However, 3% DMAE gel brought on swelling of their bunny’s ear skin, indicating cell harm. In a different study, higher DMAE concentrations (around 10%) inhibited the growth of human skin tissues as well as shortened their life span.
Given the above benefits, you might choose to go slow with DMAE to your skin and prevent concentrated serums.
Supplement-drug interactions can be harmful and, in rare circumstances, even life-threatening. Always ask your doctor before supplementing and let him know about all medications and supplements you are using or considering.
DMAE may increase the levels of acetylcholine and hinder its brain transport. Therefore, It may interact with two Big drug classes:
- Cholinergic, used mainly for Alzheimer’s disease
- Anticholinergics, used for Parkinson’s disease, COPD, and overactive bladder
DMAE Supplements & Dosage
DMAE supplements have not been accepted by the FDA for medical use. In general, regulatory bodies aren’t promising the quality, safety, and efficacy of nutritional supplements. Speak with your physician before supplementing.
Capsulated DMAE bitartrate (130 — 250 mg pure DMAE) is the most popular supplement type, followed by bulk powders.
For those aiming in skincare, different DMAE creams and anti-age serums are available. The majority of them also include coenzyme Q10, vitamin C, MSM, vitamin E, along with other beneficial ingredients. In clinical trials, 3% DMAE gel improved skin appearance, utilized daily for 4 months.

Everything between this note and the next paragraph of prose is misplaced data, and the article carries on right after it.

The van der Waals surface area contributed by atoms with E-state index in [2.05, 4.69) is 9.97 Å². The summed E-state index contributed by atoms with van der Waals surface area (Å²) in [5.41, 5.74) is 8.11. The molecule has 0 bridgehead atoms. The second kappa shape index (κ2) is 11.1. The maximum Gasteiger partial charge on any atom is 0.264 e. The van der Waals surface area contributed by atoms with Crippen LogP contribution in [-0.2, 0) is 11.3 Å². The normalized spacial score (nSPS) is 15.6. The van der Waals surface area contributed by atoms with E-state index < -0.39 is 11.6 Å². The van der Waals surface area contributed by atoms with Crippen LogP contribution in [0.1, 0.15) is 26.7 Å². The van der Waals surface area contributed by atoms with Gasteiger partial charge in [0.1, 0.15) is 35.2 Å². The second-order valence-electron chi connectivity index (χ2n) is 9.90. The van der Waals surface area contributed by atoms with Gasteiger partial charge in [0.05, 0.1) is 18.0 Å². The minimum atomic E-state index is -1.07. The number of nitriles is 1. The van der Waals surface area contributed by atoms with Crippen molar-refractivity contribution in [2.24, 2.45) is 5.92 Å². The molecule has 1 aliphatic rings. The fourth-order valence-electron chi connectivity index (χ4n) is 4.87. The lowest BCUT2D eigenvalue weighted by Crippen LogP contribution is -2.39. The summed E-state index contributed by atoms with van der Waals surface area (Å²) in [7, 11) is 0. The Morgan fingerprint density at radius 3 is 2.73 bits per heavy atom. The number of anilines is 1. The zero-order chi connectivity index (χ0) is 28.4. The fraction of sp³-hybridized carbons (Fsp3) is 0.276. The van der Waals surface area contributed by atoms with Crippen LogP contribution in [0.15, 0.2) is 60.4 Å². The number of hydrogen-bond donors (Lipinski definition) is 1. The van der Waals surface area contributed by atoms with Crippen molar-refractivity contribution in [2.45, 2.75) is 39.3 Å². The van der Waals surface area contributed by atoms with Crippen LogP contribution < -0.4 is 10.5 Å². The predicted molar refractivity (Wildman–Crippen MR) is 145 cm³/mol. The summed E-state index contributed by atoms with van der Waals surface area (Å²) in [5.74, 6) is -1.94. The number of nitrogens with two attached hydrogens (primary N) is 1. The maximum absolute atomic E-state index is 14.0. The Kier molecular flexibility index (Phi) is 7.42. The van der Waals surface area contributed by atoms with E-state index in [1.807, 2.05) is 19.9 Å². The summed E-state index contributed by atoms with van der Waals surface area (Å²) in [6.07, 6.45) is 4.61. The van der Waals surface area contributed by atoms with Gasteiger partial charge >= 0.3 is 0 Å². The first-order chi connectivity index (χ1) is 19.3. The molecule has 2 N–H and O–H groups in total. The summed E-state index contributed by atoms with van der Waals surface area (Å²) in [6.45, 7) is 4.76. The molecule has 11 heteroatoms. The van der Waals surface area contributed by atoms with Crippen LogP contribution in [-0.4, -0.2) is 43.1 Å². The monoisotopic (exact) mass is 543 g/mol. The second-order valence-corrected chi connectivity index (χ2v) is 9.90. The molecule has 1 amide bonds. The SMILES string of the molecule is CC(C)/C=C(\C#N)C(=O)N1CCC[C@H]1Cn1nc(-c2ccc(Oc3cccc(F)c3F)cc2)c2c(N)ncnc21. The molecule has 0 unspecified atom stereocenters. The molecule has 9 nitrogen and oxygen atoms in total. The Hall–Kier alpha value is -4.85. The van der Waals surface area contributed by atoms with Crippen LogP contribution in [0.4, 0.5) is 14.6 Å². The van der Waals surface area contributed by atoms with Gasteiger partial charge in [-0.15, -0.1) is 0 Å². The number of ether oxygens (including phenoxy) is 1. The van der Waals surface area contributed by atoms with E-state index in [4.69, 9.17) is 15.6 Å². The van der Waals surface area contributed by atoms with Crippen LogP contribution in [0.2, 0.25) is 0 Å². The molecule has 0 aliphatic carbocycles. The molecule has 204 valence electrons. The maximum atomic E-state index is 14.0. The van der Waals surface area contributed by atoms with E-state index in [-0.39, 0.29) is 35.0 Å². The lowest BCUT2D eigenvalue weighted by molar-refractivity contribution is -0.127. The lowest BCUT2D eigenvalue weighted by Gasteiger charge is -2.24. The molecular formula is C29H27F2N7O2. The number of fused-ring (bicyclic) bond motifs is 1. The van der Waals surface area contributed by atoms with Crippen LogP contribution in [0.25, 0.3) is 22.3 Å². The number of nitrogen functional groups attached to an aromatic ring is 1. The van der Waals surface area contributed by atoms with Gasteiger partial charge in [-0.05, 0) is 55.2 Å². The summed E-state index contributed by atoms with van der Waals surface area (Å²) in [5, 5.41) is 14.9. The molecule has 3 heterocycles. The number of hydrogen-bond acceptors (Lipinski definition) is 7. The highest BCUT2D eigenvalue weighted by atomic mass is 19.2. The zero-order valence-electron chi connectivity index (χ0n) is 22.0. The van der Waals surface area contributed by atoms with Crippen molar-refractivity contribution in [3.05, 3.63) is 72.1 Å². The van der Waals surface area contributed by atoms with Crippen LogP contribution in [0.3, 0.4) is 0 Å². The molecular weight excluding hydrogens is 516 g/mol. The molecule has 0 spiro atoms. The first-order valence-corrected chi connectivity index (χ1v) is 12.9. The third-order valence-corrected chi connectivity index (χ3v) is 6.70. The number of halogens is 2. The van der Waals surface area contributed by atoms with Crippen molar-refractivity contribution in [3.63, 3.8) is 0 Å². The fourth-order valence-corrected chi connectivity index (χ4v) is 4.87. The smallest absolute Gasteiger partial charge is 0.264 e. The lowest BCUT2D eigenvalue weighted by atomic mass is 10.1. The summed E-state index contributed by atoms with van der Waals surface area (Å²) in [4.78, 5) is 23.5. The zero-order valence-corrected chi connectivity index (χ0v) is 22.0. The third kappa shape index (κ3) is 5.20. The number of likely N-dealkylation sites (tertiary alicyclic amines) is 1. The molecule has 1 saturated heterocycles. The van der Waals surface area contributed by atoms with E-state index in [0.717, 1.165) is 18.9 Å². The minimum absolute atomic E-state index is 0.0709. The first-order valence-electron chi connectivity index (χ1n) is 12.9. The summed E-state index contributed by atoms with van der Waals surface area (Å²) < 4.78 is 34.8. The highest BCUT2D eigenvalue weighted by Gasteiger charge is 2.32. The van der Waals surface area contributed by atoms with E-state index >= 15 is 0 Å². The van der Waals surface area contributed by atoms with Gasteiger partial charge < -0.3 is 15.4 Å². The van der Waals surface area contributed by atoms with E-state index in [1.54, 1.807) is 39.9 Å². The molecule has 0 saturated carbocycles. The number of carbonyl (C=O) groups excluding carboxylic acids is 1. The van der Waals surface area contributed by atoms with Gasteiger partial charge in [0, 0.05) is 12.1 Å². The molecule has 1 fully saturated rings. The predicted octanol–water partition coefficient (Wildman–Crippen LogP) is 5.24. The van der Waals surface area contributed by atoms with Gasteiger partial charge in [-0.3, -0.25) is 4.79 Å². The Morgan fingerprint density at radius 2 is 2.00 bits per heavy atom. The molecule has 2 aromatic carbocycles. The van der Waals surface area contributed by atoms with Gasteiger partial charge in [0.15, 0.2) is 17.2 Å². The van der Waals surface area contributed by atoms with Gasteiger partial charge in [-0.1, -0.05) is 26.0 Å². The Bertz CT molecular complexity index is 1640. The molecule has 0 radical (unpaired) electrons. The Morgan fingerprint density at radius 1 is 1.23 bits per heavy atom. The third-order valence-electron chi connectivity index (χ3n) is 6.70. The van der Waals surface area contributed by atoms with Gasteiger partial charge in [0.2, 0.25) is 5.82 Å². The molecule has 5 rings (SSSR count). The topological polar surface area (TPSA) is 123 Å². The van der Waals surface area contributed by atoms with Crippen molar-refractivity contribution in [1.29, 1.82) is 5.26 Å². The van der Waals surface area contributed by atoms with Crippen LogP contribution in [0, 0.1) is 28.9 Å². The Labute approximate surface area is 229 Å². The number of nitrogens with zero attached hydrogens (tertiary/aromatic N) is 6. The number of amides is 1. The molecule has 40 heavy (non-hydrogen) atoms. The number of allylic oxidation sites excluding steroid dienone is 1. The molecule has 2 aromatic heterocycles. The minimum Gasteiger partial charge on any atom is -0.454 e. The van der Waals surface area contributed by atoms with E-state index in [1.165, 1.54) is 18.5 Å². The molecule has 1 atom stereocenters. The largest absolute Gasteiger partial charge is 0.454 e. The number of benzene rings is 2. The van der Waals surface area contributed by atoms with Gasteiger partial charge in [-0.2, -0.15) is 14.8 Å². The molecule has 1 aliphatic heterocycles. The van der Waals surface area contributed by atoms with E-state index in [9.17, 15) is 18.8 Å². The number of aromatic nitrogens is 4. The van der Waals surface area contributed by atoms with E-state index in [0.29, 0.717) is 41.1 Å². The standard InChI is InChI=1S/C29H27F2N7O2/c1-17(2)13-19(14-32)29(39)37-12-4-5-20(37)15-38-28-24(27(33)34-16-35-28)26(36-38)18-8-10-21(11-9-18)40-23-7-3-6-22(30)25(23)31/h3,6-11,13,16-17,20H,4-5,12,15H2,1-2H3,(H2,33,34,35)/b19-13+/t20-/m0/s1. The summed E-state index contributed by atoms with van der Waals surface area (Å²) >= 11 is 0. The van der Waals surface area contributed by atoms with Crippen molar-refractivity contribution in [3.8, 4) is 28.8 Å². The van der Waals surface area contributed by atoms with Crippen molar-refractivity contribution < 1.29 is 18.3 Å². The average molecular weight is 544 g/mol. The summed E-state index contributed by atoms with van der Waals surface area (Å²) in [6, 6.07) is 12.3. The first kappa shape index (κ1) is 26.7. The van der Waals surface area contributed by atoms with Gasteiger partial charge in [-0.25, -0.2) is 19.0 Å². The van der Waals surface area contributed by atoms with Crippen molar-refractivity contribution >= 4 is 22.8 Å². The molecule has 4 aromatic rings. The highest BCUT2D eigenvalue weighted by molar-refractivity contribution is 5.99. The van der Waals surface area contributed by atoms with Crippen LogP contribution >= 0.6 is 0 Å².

The below doses may not apply to you. If your doctor suggests utilizing DMAE, work together to locate the optimal dose in accordance with your health condition and other factors.
The following DMAE dose was effective in clinical trials:
- Short-term: 1,500 mg daily for 6 days
- In mental disorders: 1,000 milligrams daily for 1 month
The mood in senile patients: 600 mg, 3X daily for 1 month
Attention disorders in kids: 500 mg daily for 3 months
The opinions expressed in this section are solely in the users that might or might not have a medical background. Their reviews don’t reflect the opinions of SelfHacked. SelfHacked doesn’t endorse any particular product, service, or treatment.
Do not believe user experiences as medical advice. Never delay or disregard seeking professional medical advice from your doctor or another professional health care provider because of something you’ve read on SelfHacked.
People today report favorable outcomes with DMAE for memory, mental clarity, and energy. Some parents have managed to control their children’s symptoms of ADHD and other eye ailments.
Consumers are warning about sleep issues and overtraining in higher doses. Other reported side effects include nausea, headaches, and worsened mood disorders (irritability, depression).
Most users have confirmed the anti-aging skin advantages of DMAE for both cosmetics and pills. Some of them add it to homemade lotions and face masks. Skin irritation and unpleasant odor are the most common complaints.
DMAE occurs naturally within the body, in which it creates choline and acetylcholine. Seafood includes small amounts, while supplements may provide considerably more.
Many nootropic products contain DMAE, but there’s insufficient evidence to back up its purported advantages for mood, cognition, and attention disorders.
Skincare products with DMAE can tighten skin and give it a more youthful look. Use them in moderation and avoid highly concentrated serums — they might cause skin irritation.
Prevent DMAE should you have mental health issues or Alzheimer’s because it may worsen the symptoms. Pregnant women must also skip it, though some need to consult their doctor first.